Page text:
Updated: October 2
The city of Portland faces a legal challenge over its new ordinance prohibiting unhoused people from living or resting in most public spaces.
A class-action lawsuit filed Friday, September 29 by Oregon Law Center, asserts the city’s restrictions on homeless camping are unconstitutional, cruel, and impossible to comply with.
A city ordinance approved in June imposed new rules requiring people living outside to pick up their tents, sleeping bags, and other belongings, and remove them each day from 8 a.m to 8 p.m. Those who don’t comply face a written warning, then a potential $100 fine or up to 30 days in jail.
The ordinance has yet to be enforced. City officials said they’re allowing extra time to train police on enforcing the new rules, and allowing time for education and outreach to those who would be impacted.
Attorneys say it’s unreasonable to expect someone living outside to pack up all of their belongings each day and try to find somewhere to go for 12 hours.
“As our Complaint shows, this ordinance is cruel and unreasonable,” Ed Johnson, director of litigation for the Oregon Law Center, stated. “It is a huge step in the wrong direction. We need to solve homelessness. Instead of focusing on proven solutions like more affordable supportive housing, rent assistance tenant protections and other services, this ordinance makes it a crime to be homeless. It criminalizes the people that have already been left out and punishes them with jail and fines for simply trying to survive.”
Under the new ordinance, campsites are prohibited on public property, walkways, and all areas within 250 feet of schools or childcare centers, construction zones, environmental overlays, and existing Safe Rest Village or safe park sites. The city created fliers and a color-coded online map showing which areas are off limits, but stopped short of posting signage.
Oregon Law Center's complaint notes the ordinance provides "an incomprehensible list" of where people can't camp, but provides no guidance on where a person would go for basic acts of survival, like sleeping, resting, or staying warm and dry at night.
When the Portland City Council approved the ordinance in June, Mayor Ted Wheeler noted the ordinance would focus on education and outreach during its initial rollout. He said the goal is “to connect people with services, not to impose punishment.”
James Duncan is one of five plaintiffs named in the lawsuit. Duncan, 40, has disabilities, including epilepsy stemming from a traumatic brain injury, anxiety, and PTSD. He’s been homeless for most of the last four years. Duncan said he collects cans and bottles for money to afford food and medicine since he and his wife split up and he lost his job.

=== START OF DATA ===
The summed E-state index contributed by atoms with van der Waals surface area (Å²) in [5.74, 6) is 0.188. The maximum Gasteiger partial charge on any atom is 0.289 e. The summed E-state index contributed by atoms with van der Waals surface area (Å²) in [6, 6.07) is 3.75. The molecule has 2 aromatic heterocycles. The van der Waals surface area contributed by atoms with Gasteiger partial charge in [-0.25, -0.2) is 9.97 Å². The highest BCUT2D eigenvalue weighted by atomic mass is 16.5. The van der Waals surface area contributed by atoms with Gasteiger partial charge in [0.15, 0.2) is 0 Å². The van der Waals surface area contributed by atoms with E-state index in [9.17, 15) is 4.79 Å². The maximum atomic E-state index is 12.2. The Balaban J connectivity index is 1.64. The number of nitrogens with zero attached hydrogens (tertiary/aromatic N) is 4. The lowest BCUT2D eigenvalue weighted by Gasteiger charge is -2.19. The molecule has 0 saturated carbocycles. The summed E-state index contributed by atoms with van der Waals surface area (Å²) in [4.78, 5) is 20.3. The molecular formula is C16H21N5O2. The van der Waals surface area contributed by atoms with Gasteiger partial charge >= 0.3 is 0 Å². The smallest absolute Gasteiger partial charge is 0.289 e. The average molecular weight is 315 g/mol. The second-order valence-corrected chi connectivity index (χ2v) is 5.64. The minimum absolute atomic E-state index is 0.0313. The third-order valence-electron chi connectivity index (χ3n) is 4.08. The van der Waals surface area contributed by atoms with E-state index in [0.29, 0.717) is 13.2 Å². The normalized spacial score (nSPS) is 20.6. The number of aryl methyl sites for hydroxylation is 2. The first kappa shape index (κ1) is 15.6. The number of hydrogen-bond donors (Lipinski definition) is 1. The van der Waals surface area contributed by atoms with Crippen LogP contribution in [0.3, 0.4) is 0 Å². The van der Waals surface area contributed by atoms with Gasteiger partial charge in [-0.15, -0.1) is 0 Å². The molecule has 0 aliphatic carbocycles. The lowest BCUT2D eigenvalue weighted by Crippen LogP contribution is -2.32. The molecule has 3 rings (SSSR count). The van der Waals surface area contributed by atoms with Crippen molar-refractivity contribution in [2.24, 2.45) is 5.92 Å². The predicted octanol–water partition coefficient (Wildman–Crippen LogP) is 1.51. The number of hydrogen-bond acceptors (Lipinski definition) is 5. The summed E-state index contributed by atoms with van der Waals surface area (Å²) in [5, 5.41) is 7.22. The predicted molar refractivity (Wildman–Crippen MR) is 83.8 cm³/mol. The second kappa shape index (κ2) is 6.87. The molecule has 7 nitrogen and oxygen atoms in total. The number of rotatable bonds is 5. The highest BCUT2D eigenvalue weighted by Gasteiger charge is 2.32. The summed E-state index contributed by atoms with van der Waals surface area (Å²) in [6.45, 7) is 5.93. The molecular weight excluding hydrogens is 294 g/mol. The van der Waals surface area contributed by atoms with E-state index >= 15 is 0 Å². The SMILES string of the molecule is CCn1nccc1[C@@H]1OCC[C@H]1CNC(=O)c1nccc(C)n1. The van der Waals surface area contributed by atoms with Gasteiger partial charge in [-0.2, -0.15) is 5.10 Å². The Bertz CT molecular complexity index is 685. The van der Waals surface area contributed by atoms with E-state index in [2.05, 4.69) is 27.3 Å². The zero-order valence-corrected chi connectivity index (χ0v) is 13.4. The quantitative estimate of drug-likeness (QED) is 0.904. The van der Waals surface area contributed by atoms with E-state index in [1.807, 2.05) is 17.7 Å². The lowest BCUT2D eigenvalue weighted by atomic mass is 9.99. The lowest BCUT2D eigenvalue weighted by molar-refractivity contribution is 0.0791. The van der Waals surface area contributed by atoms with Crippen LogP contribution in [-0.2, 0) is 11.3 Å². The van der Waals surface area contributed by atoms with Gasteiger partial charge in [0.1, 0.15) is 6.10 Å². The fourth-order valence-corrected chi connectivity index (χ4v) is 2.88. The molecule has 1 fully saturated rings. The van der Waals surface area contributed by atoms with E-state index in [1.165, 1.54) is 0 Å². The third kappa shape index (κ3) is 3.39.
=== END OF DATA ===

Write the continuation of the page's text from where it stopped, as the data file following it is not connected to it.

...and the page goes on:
“I do not understand where I can sleep under the new ordinance,” Duncan wrote in a declaration included in the lawsuit. “I don’t think that I’m allowed to sleep in the MAX, and, even if I could, there’s no service from midnight to 4 a.m. I sleep during the day because it’s safer and there are more people around, and since I’ve been robbed and beaten up in the past, I’m afraid to sleep at night.”
Duncan said if he gets arrested for violating the new ordinance, it would be virtually impossible for him to function in jail with PTSD.
Another plaintiff, Karen Engelhardt, said she grew up in Vancouver, Washington, and graduated from Evergreen High School, before attending community college in Vancouver and later, Chico, California.
Engelhardt, 46, sells ink drawings outside Powell’s Books in Portland for money, but has no other income. She said she’s been homeless off and on for the last decade. She’s on waitlists for housing, but in the meantime, she worries what the new rules will mean for her, and doesn’t know where she could sleep without breaking the law.
“I don’t know where I could put my belongings between 8 a.m. and 8 p.m. every day,” Engelhardt wrote. “I know there is a storage container under the Steel Bridge, but it’s not open until 8 p.m. at night on any day. If I go to jail, I’ll have no way to make a living or stay in touch with Home Forward and other possible housing leads.”
Like Engelhardt, critics say people living outside likely won’t be able to tell which areas are off limits, and the ordinance could lead to heavy police profiling of unhoused residents.
Others say the city’s new policy will only deepen disparities for Portland’s most vulnerable residents.
“As the saying goes, ‘when America catches a cold, Black folks get pneumonia,’” Nkenge Harmon Johnson, president and CEO of the Urban League of Portland, wrote in a declaration accompanying the lawsuit. “The housing crisis in our region has impacted Black communities harder than others."
In the legal declaration, Harmon Johnson said the Urban League is “deeply saddened” by the city’s ordinance and expects it to cause harm to those already struggling without housing, especially Black people.
“We restate our long-held stance on this issue that the banning and criminalization of homelessness will only prolong the City of Portland’s homelessness problem, not solve it.”
Oregon lawmakers passed legislation in 2021 that dictates any local law regulating resting or keeping warm and dry outdoors on public property must be "objectively reasonable" regarding time, place and manner restrictions. The legislation went into effect this year.
Attorneys with the Oregon Law Center requested a temporary restraining order Friday, and were hoping for a preliminary injunction to put Portland’s ordinance on pause until it undergoes legal review by the courts.
That request was denied by a judge, records show.
In its request for a restraining order, the Oregon Law Center notes the state law around homelessness restrictions “was passed to protect people living outside from fines and jail.”